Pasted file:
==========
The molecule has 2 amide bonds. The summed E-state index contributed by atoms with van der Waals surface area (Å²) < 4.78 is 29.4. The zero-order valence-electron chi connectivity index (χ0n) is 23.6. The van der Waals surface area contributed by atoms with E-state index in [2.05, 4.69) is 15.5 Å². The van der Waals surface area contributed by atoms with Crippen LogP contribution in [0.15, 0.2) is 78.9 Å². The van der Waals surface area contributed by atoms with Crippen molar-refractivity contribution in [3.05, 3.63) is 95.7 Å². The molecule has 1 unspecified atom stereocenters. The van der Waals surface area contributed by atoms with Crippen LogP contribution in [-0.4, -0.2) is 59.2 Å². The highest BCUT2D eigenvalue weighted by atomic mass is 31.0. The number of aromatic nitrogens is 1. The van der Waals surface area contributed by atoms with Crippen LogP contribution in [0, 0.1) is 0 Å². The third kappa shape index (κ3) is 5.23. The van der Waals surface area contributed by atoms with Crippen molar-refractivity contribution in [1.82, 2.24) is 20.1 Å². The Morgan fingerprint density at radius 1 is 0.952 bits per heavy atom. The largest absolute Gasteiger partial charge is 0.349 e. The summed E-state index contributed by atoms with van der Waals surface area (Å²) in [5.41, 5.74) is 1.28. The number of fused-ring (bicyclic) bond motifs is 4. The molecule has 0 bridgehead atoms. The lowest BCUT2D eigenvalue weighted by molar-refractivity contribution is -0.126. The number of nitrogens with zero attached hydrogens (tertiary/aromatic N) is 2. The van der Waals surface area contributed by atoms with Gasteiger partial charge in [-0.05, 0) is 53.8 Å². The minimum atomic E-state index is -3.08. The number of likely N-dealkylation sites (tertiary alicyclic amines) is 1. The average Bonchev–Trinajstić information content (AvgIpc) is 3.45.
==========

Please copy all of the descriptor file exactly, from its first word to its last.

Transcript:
The molecule has 2 amide bonds. The summed E-state index contributed by atoms with van der Waals surface area (Å²) < 4.78 is 29.4. The zero-order valence-electron chi connectivity index (χ0n) is 23.6. The van der Waals surface area contributed by atoms with E-state index in [2.05, 4.69) is 15.5 Å². The van der Waals surface area contributed by atoms with Crippen LogP contribution in [0.15, 0.2) is 78.9 Å². The van der Waals surface area contributed by atoms with Crippen molar-refractivity contribution in [3.05, 3.63) is 95.7 Å². The molecule has 1 unspecified atom stereocenters. The van der Waals surface area contributed by atoms with Crippen LogP contribution in [-0.4, -0.2) is 59.2 Å². The highest BCUT2D eigenvalue weighted by atomic mass is 31.0. The number of aromatic nitrogens is 1. The van der Waals surface area contributed by atoms with Crippen LogP contribution in [0, 0.1) is 0 Å². The third kappa shape index (κ3) is 5.23. The van der Waals surface area contributed by atoms with Crippen molar-refractivity contribution in [1.82, 2.24) is 20.1 Å². The Morgan fingerprint density at radius 1 is 0.952 bits per heavy atom. The largest absolute Gasteiger partial charge is 0.349 e. The summed E-state index contributed by atoms with van der Waals surface area (Å²) in [5.41, 5.74) is 1.28. The number of fused-ring (bicyclic) bond motifs is 4. The molecule has 0 bridgehead atoms. The lowest BCUT2D eigenvalue weighted by molar-refractivity contribution is -0.126. The number of nitrogens with zero attached hydrogens (tertiary/aromatic N) is 2. The van der Waals surface area contributed by atoms with Gasteiger partial charge in [-0.05, 0) is 53.8 Å². The minimum atomic E-state index is -3.08. The number of likely N-dealkylation sites (tertiary alicyclic amines) is 1. The average Bonchev–Trinajstić information content (AvgIpc) is 3.45.